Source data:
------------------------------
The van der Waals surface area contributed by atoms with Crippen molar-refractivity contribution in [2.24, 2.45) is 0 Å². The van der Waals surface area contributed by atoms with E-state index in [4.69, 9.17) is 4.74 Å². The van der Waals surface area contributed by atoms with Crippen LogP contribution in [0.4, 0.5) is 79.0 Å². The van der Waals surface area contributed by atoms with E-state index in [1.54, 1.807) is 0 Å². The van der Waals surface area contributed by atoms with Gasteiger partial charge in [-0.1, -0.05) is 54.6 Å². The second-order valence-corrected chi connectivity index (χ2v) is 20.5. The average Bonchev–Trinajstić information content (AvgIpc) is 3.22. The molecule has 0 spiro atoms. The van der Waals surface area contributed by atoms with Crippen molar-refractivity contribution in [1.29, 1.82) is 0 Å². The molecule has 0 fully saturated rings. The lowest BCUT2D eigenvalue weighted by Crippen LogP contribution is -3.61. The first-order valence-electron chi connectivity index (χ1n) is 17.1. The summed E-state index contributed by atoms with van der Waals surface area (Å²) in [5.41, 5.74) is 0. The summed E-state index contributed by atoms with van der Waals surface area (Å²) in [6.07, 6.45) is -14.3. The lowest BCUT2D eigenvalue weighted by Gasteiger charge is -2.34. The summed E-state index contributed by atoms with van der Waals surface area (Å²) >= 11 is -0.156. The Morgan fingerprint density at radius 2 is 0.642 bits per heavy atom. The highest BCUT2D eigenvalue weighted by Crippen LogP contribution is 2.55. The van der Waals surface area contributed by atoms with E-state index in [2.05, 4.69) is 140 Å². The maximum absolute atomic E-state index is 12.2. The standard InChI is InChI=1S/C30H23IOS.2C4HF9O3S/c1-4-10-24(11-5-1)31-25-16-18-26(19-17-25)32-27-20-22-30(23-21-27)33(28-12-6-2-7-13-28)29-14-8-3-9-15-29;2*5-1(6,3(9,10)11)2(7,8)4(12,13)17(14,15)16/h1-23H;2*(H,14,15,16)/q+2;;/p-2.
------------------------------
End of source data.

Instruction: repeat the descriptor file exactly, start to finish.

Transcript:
The van der Waals surface area contributed by atoms with Crippen molar-refractivity contribution in [2.24, 2.45) is 0 Å². The van der Waals surface area contributed by atoms with E-state index in [4.69, 9.17) is 4.74 Å². The van der Waals surface area contributed by atoms with Crippen LogP contribution in [0.4, 0.5) is 79.0 Å². The van der Waals surface area contributed by atoms with E-state index in [1.54, 1.807) is 0 Å². The van der Waals surface area contributed by atoms with Gasteiger partial charge in [-0.1, -0.05) is 54.6 Å². The second-order valence-corrected chi connectivity index (χ2v) is 20.5. The average Bonchev–Trinajstić information content (AvgIpc) is 3.22. The molecule has 0 spiro atoms. The van der Waals surface area contributed by atoms with Crippen molar-refractivity contribution in [1.29, 1.82) is 0 Å². The molecule has 0 fully saturated rings. The lowest BCUT2D eigenvalue weighted by Crippen LogP contribution is -3.61. The first-order valence-electron chi connectivity index (χ1n) is 17.1. The summed E-state index contributed by atoms with van der Waals surface area (Å²) in [5.41, 5.74) is 0. The summed E-state index contributed by atoms with van der Waals surface area (Å²) in [6.07, 6.45) is -14.3. The lowest BCUT2D eigenvalue weighted by Gasteiger charge is -2.34. The summed E-state index contributed by atoms with van der Waals surface area (Å²) >= 11 is -0.156. The Morgan fingerprint density at radius 2 is 0.642 bits per heavy atom. The highest BCUT2D eigenvalue weighted by Crippen LogP contribution is 2.55. The van der Waals surface area contributed by atoms with E-state index in [2.05, 4.69) is 140 Å². The maximum absolute atomic E-state index is 12.2. The standard InChI is InChI=1S/C30H23IOS.2C4HF9O3S/c1-4-10-24(11-5-1)31-25-16-18-26(19-17-25)32-27-20-22-30(23-21-27)33(28-12-6-2-7-13-28)29-14-8-3-9-15-29;2*5-1(6,3(9,10)11)2(7,8)4(12,13)17(14,15)16/h1-23H;2*(H,14,15,16)/q+2;;/p-2.